The other day during the clean-up / clean-out at Wood Lake, we came across this intriguing-looking optical device made from a beautiful turned-wood barrel and multi-prism lens.

Purported to be a "prismatic insect eye", I was drawn immediately to it. 
It is similar to a kaleidoscope when you first look through it and start rotating it around, but then if you hold it stationary and move your head you get quite different results.
My first instinct was to put it up to my little camera, but there wasn't time in the middle of the task, so it had to wait until now for me to have a little session with it.

It seems to reproduce colors quite well, and I played around by looking at my single LED flashlight for a while, producing this molecular model similar to the element magnesium. Sort of. Well it has twelve "electrons" anyway. Whatever it is, I'm sure Wesley could induce it to grow into a dilithium crystal during one of his lab projects.

I then went mobile and condensed our refrigerator down into it's own planet. You' would think it's internal atmosphere would be too cold to support life, but we have much evidence to the contrary on that point.

Next I tried the old photographer's technique of holding the camera and lens together and spinning around in the office chair. 
This produced the labyrinthine house of cards derived from my desk organizer. 
Again, there is a lot of symbolism at work here. This is a bit too close to reality for me though.

I'm not exactly sure what this is. Perhaps a pile of Krugerrand, but I think I would remember leaving a pile of Krugerrand around the house. Perhaps a geometrical meteor shower reflected in the gold shingles? Yeah, that's probably it.

This I recognize as our extremely expensive and dirty linen window curtain, with my laminated maple leaf stuck in the window corner for highlight. It also somehow reminds me of stacks of toilet paper.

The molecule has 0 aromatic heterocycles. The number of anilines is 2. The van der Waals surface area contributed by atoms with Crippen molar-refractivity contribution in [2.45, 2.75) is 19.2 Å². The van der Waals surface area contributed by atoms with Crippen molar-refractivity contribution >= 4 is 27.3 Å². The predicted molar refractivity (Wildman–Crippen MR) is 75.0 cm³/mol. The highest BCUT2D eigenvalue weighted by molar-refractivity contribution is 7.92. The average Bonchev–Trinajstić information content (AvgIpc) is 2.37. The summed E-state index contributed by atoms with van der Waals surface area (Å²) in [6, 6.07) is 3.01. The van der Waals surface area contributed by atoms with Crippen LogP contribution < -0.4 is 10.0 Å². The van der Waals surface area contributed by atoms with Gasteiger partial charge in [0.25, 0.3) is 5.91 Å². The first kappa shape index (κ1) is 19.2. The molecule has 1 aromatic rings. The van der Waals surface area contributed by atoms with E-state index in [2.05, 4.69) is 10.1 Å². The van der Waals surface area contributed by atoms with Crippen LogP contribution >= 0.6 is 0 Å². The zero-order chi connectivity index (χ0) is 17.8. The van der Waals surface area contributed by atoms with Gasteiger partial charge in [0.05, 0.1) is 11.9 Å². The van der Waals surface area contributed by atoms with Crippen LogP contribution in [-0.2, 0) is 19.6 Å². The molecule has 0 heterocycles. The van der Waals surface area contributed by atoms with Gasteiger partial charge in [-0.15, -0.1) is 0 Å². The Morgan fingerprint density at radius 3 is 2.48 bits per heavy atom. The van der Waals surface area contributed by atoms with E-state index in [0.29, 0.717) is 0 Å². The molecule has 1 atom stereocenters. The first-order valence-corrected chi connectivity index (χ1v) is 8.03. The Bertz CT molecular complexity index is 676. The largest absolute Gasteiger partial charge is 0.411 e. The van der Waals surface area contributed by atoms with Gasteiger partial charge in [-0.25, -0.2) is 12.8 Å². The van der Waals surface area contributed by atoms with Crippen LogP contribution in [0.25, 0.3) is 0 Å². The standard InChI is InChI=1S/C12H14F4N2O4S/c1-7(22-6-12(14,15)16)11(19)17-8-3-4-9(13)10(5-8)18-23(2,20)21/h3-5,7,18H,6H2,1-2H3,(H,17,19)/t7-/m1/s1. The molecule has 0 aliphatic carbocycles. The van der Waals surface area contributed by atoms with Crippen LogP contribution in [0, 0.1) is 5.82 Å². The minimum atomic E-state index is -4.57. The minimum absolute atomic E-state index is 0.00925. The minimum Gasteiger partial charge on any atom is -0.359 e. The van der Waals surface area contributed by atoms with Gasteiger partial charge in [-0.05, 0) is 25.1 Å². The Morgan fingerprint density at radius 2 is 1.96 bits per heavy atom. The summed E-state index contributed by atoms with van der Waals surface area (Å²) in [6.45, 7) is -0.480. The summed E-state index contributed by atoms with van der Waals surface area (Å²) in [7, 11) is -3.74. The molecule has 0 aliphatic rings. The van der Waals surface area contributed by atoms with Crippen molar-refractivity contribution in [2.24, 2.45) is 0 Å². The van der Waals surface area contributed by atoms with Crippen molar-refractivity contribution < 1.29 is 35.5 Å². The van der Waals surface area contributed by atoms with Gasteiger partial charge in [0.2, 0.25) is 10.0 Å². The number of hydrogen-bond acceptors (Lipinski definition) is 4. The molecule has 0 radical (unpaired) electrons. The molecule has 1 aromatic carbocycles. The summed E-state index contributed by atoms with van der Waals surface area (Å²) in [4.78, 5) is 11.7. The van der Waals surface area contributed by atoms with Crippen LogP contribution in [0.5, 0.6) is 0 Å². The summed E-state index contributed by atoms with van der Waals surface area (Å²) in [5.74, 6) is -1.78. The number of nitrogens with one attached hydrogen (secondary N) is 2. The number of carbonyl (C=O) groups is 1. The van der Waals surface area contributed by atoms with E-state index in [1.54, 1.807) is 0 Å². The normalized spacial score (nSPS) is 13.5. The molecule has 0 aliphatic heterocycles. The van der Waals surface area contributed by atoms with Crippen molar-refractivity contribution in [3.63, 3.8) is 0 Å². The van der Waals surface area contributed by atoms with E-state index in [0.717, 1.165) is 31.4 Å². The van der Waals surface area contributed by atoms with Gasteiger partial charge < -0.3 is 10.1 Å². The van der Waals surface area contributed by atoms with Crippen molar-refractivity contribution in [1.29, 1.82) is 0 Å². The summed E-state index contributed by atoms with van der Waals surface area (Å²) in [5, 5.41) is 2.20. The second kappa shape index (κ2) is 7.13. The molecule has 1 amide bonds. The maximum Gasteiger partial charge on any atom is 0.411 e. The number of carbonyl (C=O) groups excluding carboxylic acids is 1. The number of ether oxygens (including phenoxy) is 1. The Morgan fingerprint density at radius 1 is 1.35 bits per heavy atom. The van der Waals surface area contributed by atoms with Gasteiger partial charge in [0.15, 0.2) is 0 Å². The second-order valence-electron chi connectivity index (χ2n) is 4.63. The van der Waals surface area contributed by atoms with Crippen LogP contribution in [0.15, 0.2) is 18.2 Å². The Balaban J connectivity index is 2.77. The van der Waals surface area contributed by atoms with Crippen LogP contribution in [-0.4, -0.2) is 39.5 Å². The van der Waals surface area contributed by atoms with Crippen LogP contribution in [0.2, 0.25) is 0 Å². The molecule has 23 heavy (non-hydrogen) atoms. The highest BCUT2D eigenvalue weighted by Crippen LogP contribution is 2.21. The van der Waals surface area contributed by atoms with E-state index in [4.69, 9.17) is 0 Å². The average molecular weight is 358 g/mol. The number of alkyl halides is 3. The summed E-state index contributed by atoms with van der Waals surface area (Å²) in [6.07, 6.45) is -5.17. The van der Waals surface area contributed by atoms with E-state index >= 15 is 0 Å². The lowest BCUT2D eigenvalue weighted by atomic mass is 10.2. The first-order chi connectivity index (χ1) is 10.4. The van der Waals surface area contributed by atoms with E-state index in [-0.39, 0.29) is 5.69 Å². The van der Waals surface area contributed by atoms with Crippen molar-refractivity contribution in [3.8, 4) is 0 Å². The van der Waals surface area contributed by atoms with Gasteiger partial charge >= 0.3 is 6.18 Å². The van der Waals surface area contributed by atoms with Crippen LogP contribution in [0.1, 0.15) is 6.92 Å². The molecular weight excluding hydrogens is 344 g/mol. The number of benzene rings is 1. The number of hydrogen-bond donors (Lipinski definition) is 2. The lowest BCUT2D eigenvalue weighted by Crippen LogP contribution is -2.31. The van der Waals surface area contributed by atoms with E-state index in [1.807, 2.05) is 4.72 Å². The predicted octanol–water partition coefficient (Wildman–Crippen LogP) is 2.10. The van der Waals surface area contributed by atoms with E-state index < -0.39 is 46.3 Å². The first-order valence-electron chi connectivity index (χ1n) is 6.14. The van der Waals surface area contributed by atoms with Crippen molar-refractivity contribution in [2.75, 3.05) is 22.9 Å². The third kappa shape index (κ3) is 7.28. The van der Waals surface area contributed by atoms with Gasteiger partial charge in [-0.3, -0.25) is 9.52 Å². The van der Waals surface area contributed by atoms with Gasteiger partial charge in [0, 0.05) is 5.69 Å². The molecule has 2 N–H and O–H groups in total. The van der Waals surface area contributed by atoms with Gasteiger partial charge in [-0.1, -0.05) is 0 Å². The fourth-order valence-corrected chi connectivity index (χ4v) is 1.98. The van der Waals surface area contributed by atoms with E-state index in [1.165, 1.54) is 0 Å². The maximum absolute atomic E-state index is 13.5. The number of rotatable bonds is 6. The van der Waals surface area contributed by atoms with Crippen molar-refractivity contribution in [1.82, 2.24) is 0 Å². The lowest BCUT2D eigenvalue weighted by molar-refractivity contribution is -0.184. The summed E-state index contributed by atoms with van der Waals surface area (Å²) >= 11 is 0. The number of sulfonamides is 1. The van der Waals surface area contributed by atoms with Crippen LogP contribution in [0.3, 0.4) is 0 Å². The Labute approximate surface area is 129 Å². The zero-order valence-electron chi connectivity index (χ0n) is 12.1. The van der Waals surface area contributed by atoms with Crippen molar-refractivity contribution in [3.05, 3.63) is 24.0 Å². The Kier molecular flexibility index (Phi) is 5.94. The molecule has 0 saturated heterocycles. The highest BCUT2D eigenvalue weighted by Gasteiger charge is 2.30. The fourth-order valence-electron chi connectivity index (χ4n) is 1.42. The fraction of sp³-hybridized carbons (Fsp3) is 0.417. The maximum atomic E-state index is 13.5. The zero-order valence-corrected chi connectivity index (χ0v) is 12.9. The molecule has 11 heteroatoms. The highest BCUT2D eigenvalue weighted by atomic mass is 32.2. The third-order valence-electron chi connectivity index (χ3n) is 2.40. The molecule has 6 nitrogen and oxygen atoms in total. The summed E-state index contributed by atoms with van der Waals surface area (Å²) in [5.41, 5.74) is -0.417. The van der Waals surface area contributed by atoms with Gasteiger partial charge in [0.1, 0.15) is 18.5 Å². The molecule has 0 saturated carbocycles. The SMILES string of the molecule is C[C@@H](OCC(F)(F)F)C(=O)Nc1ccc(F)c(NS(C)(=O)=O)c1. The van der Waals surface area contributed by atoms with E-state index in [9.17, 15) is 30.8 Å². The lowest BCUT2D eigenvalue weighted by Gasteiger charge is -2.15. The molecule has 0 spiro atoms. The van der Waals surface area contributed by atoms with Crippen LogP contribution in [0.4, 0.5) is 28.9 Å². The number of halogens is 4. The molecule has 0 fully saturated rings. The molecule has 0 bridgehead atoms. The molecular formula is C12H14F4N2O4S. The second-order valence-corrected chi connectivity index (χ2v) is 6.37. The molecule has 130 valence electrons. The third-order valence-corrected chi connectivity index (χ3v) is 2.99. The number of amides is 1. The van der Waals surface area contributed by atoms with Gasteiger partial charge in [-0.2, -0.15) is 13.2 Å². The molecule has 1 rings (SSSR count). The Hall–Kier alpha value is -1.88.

What would Freud think? What would Kafka think? And what's more, how do these insects get anything done when they have to sit around and psycho-analyze all the visual-input constantly coming in through their many eyes?
Insects truely are: Amazing Creatures.

December 12th, 2008 - Cooler Quandary

quandary
Noun
pl -ries a situation in which it is difficult to decide what to do; predicament; dilemma [origin unknown]

Origin unknown. I like etymological unknowns. Someone made up a word at some point, we're not sure who, when or where, but it caught on and it stuck to the rolling mudball that is English.
Cool.
And speaking of cool, I'm not sure how to handle this. Do I just leave it in the fridge and not use it, or do I need a walk-in cooler to be able to eat a salad?

December 11th, 2008 - POST #300!!!


Infinite Universe
Blog Post Number Three Hundred
Has Arrived!


Let's see, post number 300.
It's December 11th, I still can't accomplish my original goal for this year to post at least one post every day, but with 19 days left in the year, if I post 3.421 posts every day I have left, I can still post THREE HUNDRED AND SIXTY-FIVE posts in a year!
Hmmm. Doesn't quite have the same ring to it. 
And I'm not sure I could uphold the same "high standards of journalistic quality" (sticking finger down throat) that my dedicated public has come to expect after over a year of interpreting the Infinite Universe for you. Hawwwk Tooie!

Gave it a hell of a try though. And it ain't over yet. I wonder what Jim Brandenburg thinks.

Not available in stores.

The inimitable Pickett Model 300. If you know what this is, you come from a generation without a letter designation.

Exactly.
Now where am I going to get 300 candles at this time of night?!